OSHA publishes heat standard proposal Sarah Gonzalez July 2, 2024

OSHA publishes heat standard proposal

The Occupational Safety and Health Administration (OSHA) on July 2 announced the publication of a heat standard proposal that would require employers to develop an injury and illness prevention plan to control heat hazards in workplaces affected by excessive heat.

“The nation’s first-ever federal safety standard addressing excessive heat in the workplace,” would apply to all employers conducting outdoor and indoor work in all general industry, construction, maritime, and agriculture sectors where OSHA has jurisdiction, noted the White House.

Excluded from the rule would be short-duration employee exposures to heat, emergency response activities, work at indoor sites kept below 80°F, telework, and indoor sedentary work activities.

OSHA submitted the proposal to the White House Office of Information and Regulatory Affairs (OIRA) on June 11, which completed its review in just three weeks.  OSHA’s proposed rule will be open for a 120-day public comment period after it is officially published in the Federal Register.

Among other provisions, the proposed standard – as summarized in this OSHA fact sheet – would require employers to:

  • Develop and implement a work site heat injury and illness prevention plan (HIIPP) with site-specific information to evaluate and control heat hazards in their workplace.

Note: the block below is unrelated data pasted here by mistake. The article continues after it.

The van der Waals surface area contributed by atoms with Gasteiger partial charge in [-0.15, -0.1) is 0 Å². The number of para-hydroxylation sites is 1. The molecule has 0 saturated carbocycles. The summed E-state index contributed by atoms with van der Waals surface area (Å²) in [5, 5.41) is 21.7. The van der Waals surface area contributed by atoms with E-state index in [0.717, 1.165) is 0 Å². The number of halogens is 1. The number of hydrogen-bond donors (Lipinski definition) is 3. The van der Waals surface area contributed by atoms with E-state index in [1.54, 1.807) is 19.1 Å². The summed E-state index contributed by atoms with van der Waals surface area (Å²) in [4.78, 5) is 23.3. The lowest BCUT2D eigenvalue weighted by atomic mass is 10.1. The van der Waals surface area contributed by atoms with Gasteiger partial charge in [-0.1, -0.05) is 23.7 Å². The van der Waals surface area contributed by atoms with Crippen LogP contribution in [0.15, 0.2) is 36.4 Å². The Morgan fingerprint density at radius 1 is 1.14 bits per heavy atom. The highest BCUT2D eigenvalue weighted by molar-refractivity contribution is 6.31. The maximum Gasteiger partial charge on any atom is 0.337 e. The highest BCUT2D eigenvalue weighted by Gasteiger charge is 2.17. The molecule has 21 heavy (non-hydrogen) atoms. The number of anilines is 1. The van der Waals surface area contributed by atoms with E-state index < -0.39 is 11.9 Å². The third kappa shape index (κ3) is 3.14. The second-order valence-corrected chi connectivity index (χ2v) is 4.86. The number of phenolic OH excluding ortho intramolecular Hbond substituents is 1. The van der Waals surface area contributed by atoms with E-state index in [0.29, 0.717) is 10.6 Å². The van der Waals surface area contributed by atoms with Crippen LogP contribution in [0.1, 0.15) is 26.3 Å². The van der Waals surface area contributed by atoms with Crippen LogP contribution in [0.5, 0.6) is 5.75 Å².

• Identify heat hazards in both outdoor and indoor work sites.
  • Implement control measures at or above the Initial Heat Trigger (i.e., a heat index of 80°F) that include providing employees with cool drinking water; break areas with cooling measures; indoor work area controls; acclimatization protocols for new and returning unacclimatized employees; paid rest breaks if needed to prevent overheating; and regular and effective two-way communication.
  • Implement additional control measures at or above the High Heat Trigger (i.e., heat index of 90°F) that include providing employees mandatory rest breaks of 15 minutes at least every two hours; observation for signs and symptoms of heat-related illness; a hazard alert to remind employees of key parts of the HIIPP; and warning signs at indoor work areas with ambient temperatures that regularly exceed 120°F.
  • Take steps if an employee is experiencing signs and symptoms of a heat-related illness or a heat emergency and develop a heat emergency response plan.
  • Provide initial and annual refresher training for supervisors, heat safety coordinators, and employees, as well as supplemental training after changes in exposure to heat hazards, policies and procedures, or the occurrence of a heat injury or illness.
  • Have and maintain, for a minimum of six months, written or electronic records of indoor monitoring data.
  • Ensure that all requirements are at no cost to employees.

Throughout the rulemaking process, NGFA has submitted comments opposing a one-size-fits-all standard that lacks the necessary flexibility for employers to determine and implement appropriate controls to protect their employees. The primary concern with the rulemaking is that it will place an undue regulatory burden on grain handling facilities in indirect (employee time) and direct costs (equipment) and additional paperwork requirements. NGFA submitted comments on the Advance Notice of Proposed Rulemaking (ANPRM) docket and to the Small Business Regulatory Enforcement Fairness Act (SBREFA) Panel regarding the heat standard. NGFA will continue to engage with other stakeholders to submit comments on the proposed standard after it is published in the Federal Register.